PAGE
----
The Connecticut Board of Regents was taken to task Thursday by members of its own faculty and former board members. At issue was a controversial plan to consolidate the community college system.
One professor gave Mark Ojakian, the president of the Connecticut State Universities and College System, an “F.” and another told him not to bother coming to graduation.
Ojakian unveiled options to consolidate Connecticut’s community colleges after his first plan failed to receive the support of a regional accreditation group.
The “Students First” plan was billed as a cost-savings measure. The idea would have kept all locations open and allowed students to enroll in classes on multiple campuses and combine credits towards one degree. It would have also combined back offices to save on administrative costs.
However, the New England Association of Schools and Colleges called the plan “unrealistic.”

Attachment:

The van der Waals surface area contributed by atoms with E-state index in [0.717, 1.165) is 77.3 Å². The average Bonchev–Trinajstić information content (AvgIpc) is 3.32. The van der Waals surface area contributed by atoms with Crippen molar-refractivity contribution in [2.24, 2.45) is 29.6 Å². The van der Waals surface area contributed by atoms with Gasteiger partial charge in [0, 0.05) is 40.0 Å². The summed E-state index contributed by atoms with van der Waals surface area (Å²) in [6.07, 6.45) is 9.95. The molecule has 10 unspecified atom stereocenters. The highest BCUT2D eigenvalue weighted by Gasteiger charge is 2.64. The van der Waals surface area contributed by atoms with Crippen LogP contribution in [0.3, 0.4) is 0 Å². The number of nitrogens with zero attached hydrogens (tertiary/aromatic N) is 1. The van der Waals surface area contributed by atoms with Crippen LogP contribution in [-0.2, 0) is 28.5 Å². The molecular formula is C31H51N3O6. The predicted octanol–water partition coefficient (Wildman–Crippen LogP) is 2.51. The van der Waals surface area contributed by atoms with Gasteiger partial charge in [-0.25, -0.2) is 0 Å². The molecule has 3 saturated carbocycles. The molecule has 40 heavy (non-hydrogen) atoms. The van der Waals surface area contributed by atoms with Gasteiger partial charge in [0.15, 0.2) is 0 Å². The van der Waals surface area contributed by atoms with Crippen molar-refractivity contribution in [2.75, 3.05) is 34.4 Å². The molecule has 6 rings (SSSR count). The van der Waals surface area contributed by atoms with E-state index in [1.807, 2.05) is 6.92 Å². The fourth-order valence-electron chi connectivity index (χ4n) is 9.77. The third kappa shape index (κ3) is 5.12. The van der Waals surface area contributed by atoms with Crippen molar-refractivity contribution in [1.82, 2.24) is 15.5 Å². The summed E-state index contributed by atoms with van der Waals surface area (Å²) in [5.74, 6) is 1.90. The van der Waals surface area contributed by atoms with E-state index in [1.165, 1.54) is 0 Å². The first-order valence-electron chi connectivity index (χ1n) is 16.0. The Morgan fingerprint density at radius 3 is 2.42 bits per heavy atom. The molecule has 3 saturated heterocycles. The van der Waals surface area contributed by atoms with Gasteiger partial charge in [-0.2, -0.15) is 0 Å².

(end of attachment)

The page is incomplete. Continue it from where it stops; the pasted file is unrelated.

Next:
A faculty group made up of university professors spoke out, saying a year after the plan was first unveiled they’re still waiting to be included in the process.
“They might say that they’ve done that but they haven’t really. They’ve kind of gone through the motions and they are not going to get anything done until they have buy-in from the faculty,” the group’s president, Elena Tapia, said.
Ojakian pointed out that many of those speaking out against the plan serve the universities and not the community colleges. Tapia said she and her colleagues believe any changes at one level will impact the entire system.
“We have worked everybody on the community college campuses, whether they agree or not, to get to a point of having a more complete discussion, of having a path, because doing nothing is not an option,” said Ojakian.
A group representing the community college students threw their support toward Ojakian and the Student First Plan during the Thursday meeting.
Despite some calling it a failure, Ojakian said he will continue to move forward with Student First. He said he doesn’t believe the details in the plan were rejected but rather the timeline and path to implement the changes need work.
He admitted the path forward might take longer than expected.
He said he plans to meet with the New England Association of Schools and Colleges again and present the board with a more detailed proposal in June. He said that he expects work over the next year on ways to implement it and that students will not see any changes this fall.